5/13 Transocean cites the 1851 Limitation of Liability Act to limit claims against it to $26.7 million—what BP owed it in rent for rig.
5/14 Hayward: “The Gulf of Mexico is a very big ocean. The amount of volume of oil and dispersant we are putting into it is tiny in relation to the total water.”
5/17 Independent scientists report giant plumes of oil 4,270 ft. below surface; largest is 3 miles wide and 10 miles long. NOAA denounces as “misleading” and “premature.”
5/18 No-fishing zone now 46,000 sq. miles.
5/18-6/3 CBS reporters threatened with arrest if they film oil on beach. MoJo‘s Mac McClelland encounters press-only blockades of public beaches. Pilots told they can’t fly press over spill site. Feds tell Sen. Bill Nelson (D-Fla.) he can’t bring cameraman with him on tour of site.
5/20 BP says spill is 5,000 BPD. Independent scientists say it’s 100,000 BPD.
5/20 “Spill-cam” goes live. Previous spill rates clearly woefully inadequate. Nation freaks.
5/24 Investigation of MMS Louisiana office details how employees traded porn links, took meth, and partied on oil companies’ dime.
5/30 Hayward blames cleanup workers’ illnesses not on fumes but on “food poisoning.” Adds, “I would like my life back.” Also: “The oil is on the surface. There aren’t any plumes.”
6/1 MoJo reports cleanup workers under BP gag rule.
6/3 BP spends $50 million on image-improvement ads. To date, it’s only paid $43 million to victims.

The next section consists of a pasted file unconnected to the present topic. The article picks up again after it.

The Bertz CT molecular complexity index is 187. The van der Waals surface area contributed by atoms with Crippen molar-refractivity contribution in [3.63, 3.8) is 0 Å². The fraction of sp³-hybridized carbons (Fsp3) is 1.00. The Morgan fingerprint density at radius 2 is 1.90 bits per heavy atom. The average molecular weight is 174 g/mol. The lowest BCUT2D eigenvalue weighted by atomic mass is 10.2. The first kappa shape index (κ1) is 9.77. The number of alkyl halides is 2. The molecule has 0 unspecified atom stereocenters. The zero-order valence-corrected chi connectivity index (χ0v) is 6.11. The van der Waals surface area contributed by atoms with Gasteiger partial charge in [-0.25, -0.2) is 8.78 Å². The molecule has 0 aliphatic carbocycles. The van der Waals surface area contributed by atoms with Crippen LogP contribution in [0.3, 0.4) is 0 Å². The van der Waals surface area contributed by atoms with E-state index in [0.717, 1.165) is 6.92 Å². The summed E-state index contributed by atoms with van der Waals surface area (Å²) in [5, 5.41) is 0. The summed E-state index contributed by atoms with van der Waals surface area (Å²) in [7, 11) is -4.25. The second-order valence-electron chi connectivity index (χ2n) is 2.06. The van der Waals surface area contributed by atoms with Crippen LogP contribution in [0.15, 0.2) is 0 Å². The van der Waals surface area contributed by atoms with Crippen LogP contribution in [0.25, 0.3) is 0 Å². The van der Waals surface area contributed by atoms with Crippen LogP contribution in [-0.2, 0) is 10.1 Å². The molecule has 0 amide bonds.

6/7 Obama says he talks to experts so he knows “whose ass to kick.”
6/8 Government scientists confirm existence of large underwater plumes.
6/11 MoJo reports BP using paper towels to clean up oil.
6/15 Rival oil execs tell Congress their spill response would be much better. But their plans—including possible effects on walruses(!)—are revealed to be “cookie cutter” copies of BP’s, prepared by same consultant. “The only technology you seem to be relying on is the Xerox machine,” says Rep. Ed Markey (D-Mass.).
6/16 BP chairman says he cares about “the small people” of the Gulf.
6/16 BP establishes $20 billion fund for damages. Rep. Joe Barton (R-Texas) apologizes to Hayward for government’s “shakedown.” Barton has received $1.5 million from oil industry since 1999. He then apologizes for apology, before backtracking and unapologizing for the second apology.
6/17 Hayward “cannot recall” much of anything in congressional testimony. But insists BP has “focused like a laser on safety.”
7/15 BP caps well temporarily, doesn’t allow for a flow-rate test to establish true spill rate.
7/15 BP admits to lobbying UK for prisoner transfer agreement with Libya, where it has $900 million in business, but denies asking for release of Lockerbie bomber. Calls story “old news.”
7/16 BP found putting scores of scientists on payroll for $250 per hour, provided they don’t share research with public for 3 years.
7/22 EPA: Air quality along Louisiana coast comparable to a bad L.A. smog day.
7/27 Hayward resigns with $930,000 annual pension. Says BP “is a model of good social corporate responsibility.”
8/1 31 of 33 deepwater rigs in Gulf still operating.